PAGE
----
The Long Road – A Full Explanation

Hey everyone. Sorry for no post yesterday. Far Harbor for Fallout 4 came out yesterday so I spent a irresponsible amount of time playing it, when I should of been writing or blogging. Regardless, I’m going to go into detail with the artisitic inspriation for The Long Road, because I don’t think I have done that yet. 

So first off, The Long Road breaks what we traditionally think of as an album. The Long Road is more of a collection of songs with similar themes, The Long Road itself is a self-contained story, with a beginning, middle, and end. Motifs and melodies from one piece reappears again in subsequent pieces. Nothing is self-contained and everything relates to everything else. It’s an insteresting experiment in story-telling. Will anyone take note of the story unfolding? What images will the listener attach to each melody and motif? I’m sad that I don’t have enough popularity for someone to actually sit down and review the album, so I know what worked and what didn’t.

TLR is based on the hero’s journey, a literary device that describes 3 three act structure about a hero coming to terms with his/her powers and defeating evil. It goes into more depth than that, but what am I, an English Major? TLR is broken into three acts. The first act depicts the Hero being called into action. The second act shows the Hero facing his villain and losing and being tempted my darkness. The third act shows the hero rising from the ashes and overcoming evil. TLR follows that 3 act structure.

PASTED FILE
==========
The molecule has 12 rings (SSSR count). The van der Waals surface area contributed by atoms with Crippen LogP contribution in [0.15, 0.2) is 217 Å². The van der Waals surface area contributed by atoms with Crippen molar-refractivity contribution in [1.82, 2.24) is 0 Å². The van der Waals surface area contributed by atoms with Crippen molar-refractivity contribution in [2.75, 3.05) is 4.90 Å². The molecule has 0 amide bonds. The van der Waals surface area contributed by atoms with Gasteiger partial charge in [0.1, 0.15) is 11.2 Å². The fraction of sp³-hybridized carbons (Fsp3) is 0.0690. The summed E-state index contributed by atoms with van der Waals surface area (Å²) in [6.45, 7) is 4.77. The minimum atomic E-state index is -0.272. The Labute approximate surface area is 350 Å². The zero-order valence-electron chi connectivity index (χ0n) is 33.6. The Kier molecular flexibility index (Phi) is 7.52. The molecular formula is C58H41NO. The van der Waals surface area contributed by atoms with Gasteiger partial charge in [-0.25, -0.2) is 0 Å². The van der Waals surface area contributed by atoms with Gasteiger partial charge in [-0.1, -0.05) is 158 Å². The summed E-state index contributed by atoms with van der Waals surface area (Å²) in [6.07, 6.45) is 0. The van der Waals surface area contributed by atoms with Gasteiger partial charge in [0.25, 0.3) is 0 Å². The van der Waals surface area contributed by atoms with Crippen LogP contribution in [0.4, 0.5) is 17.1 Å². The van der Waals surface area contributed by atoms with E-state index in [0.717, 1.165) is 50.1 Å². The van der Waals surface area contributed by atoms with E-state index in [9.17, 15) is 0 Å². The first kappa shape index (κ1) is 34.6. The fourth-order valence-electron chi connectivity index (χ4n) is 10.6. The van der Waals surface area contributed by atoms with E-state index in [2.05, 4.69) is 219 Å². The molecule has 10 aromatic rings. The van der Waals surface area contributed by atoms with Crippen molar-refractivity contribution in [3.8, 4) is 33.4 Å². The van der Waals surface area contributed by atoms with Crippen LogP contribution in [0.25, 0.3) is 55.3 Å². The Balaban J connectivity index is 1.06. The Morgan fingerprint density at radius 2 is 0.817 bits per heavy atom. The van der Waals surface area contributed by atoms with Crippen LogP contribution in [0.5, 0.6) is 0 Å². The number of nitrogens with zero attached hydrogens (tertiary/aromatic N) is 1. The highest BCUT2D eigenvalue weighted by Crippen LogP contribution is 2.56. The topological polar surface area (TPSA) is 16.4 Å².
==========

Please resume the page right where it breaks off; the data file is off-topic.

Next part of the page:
With TLR, I try to go beyond the good defeats evil that is used so much in music. Hell, that’s pretty much the summary of Betthoven’s 5th. I have tried to create characters with music, with emotionally traits. If I feel like spoiling the entirety of the album, I will go into more depth about that later. The bigger question is will people notice it without any reading? Can music serve as a language by itself, a medium that shows emotion and narrative. That’s the question I am trying to answer as a composer, in hopes that I can advance the art form. 

  

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